Functional equivalence, in relation to biofilm and the bacterial populations found in chronic wounds, is an important concept that may dramatically alter the single-pathogen paradigm of chronic infections. For instance, we may discover that Corynebacterium spp. and anaerobes such as Fingoldia and Peptoniphilus spp. work together to create a pathogenic group (FEP) that is equivalent to commonly noted pathogens such as Pseudomonas aeruginosa or Staphylococcus aureus. Diverse pathogenic biofilms are more stable than less diverse biofilms , and the presence of a single, predominant pathogenic species in a chronic infection is arguably naive . Our current and previous work ,  indicates the strong possibility and validity of the “functional equivalence” hypothesis. The presence of FEPs could explain the recalcitrance of some wounds when managed using a single treatment, and a high diversity of bacterial species may explain why multiple concurrent strategies benefit the course of chronic wound healing .
For diverse species to work as a whole to collectively produce a persistent infection, they must possess the properties that allow single pathogens to be successful. Thus, these diverse consortia must possess “functional equivalence” which allows the whole to establish and maintain the chronic infection. Whereas, pathogens such as P. aeruginosa may be capable of performing all of the essential roles required for pathogenesis, FEPs may distribute these roles among multiple species. In a single FEP, at least one representative species within the consortia must be able to perform each essential role. The significance of this hypothesis may prove important in developing improved methods for diagnosing and treating chronic wound infections.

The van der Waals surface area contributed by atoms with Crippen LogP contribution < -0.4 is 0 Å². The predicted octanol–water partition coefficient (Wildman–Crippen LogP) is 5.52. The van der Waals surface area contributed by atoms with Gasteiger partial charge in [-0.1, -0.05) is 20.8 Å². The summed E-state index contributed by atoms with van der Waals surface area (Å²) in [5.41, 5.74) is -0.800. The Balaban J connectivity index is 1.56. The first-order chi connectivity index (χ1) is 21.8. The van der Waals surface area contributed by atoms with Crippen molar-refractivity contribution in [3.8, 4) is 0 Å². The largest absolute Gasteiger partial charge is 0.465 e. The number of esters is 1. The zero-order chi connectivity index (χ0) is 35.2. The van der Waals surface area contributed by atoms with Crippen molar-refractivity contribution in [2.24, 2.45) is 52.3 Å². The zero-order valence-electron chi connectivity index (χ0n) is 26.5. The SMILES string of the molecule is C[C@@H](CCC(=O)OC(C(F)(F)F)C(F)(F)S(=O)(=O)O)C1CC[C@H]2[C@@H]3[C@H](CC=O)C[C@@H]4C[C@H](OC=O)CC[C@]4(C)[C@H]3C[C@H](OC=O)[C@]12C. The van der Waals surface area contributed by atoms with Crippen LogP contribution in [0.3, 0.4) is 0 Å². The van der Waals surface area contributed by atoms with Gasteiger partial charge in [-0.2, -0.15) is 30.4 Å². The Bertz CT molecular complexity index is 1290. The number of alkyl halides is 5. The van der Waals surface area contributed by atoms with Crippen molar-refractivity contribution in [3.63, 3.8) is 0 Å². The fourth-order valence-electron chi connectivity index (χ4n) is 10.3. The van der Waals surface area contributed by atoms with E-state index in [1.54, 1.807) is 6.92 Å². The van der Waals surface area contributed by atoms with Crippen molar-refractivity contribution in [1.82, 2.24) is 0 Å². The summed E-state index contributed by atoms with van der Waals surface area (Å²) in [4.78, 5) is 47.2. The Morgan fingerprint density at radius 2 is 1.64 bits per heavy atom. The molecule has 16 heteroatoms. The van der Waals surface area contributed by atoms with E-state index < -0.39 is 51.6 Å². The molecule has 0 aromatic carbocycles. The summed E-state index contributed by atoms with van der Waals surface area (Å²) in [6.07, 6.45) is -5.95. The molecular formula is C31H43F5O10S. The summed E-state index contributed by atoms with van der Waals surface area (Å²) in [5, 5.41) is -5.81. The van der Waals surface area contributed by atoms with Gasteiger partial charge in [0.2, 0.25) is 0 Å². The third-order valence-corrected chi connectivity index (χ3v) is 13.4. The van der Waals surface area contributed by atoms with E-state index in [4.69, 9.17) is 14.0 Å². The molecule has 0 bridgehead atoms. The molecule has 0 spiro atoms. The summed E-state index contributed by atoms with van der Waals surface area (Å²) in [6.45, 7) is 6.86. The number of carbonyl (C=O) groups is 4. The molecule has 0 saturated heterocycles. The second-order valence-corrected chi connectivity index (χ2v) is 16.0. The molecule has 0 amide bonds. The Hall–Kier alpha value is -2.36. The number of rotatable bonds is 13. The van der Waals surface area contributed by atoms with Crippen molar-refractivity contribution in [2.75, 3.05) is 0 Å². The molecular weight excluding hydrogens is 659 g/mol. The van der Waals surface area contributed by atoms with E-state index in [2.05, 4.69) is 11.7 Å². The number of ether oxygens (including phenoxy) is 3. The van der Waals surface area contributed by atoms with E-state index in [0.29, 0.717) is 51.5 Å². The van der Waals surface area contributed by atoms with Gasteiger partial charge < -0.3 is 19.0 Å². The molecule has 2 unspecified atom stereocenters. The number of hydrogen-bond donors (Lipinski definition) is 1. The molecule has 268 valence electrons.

Conceived and designed the experiments: SED. Performed the experiments: YS ES. Analyzed the data: SED TM. Contributed reagents/materials/analysis tools: RDW TM DR. Wrote the paper: SED DR.